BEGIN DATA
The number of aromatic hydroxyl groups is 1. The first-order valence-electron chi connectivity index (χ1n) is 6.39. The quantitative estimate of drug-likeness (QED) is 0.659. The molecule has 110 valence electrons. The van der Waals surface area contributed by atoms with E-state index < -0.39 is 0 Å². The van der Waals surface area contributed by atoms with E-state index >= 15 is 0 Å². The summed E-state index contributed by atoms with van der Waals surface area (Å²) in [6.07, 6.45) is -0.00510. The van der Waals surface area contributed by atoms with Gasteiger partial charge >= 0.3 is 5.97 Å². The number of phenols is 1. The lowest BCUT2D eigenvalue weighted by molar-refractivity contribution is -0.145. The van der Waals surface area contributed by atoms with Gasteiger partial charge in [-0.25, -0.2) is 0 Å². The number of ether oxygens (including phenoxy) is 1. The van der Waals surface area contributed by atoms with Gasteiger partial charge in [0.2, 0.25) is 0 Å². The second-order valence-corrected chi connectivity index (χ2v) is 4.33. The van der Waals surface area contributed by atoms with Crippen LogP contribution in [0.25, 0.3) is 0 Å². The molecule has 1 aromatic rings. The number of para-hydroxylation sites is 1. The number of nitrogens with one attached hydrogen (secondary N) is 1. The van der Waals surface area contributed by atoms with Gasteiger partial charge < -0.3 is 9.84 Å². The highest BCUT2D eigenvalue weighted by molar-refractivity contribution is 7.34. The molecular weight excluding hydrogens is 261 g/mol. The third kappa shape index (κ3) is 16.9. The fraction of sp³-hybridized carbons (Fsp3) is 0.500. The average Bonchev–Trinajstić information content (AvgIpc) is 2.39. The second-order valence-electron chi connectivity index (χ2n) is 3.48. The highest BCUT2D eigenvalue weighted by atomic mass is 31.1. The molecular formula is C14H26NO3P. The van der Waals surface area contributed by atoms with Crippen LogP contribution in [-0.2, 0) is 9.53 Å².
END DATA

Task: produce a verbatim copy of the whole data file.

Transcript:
The number of aromatic hydroxyl groups is 1. The first-order valence-electron chi connectivity index (χ1n) is 6.39. The quantitative estimate of drug-likeness (QED) is 0.659. The molecule has 110 valence electrons. The van der Waals surface area contributed by atoms with E-state index < -0.39 is 0 Å². The van der Waals surface area contributed by atoms with E-state index >= 15 is 0 Å². The summed E-state index contributed by atoms with van der Waals surface area (Å²) in [6.07, 6.45) is -0.00510. The van der Waals surface area contributed by atoms with Gasteiger partial charge >= 0.3 is 5.97 Å². The number of phenols is 1. The lowest BCUT2D eigenvalue weighted by molar-refractivity contribution is -0.145. The van der Waals surface area contributed by atoms with Gasteiger partial charge in [-0.25, -0.2) is 0 Å². The number of ether oxygens (including phenoxy) is 1. The van der Waals surface area contributed by atoms with Gasteiger partial charge in [0.2, 0.25) is 0 Å². The second-order valence-corrected chi connectivity index (χ2v) is 4.33. The van der Waals surface area contributed by atoms with Crippen LogP contribution in [0.25, 0.3) is 0 Å². The molecule has 1 aromatic rings. The number of para-hydroxylation sites is 1. The number of nitrogens with one attached hydrogen (secondary N) is 1. The van der Waals surface area contributed by atoms with Gasteiger partial charge < -0.3 is 9.84 Å². The highest BCUT2D eigenvalue weighted by molar-refractivity contribution is 7.34. The molecular weight excluding hydrogens is 261 g/mol. The third kappa shape index (κ3) is 16.9. The fraction of sp³-hybridized carbons (Fsp3) is 0.500. The average Bonchev–Trinajstić information content (AvgIpc) is 2.39. The second-order valence-electron chi connectivity index (χ2n) is 3.48. The highest BCUT2D eigenvalue weighted by atomic mass is 31.1. The molecular formula is C14H26NO3P. The van der Waals surface area contributed by atoms with Crippen LogP contribution in [-0.2, 0) is 9.53 Å².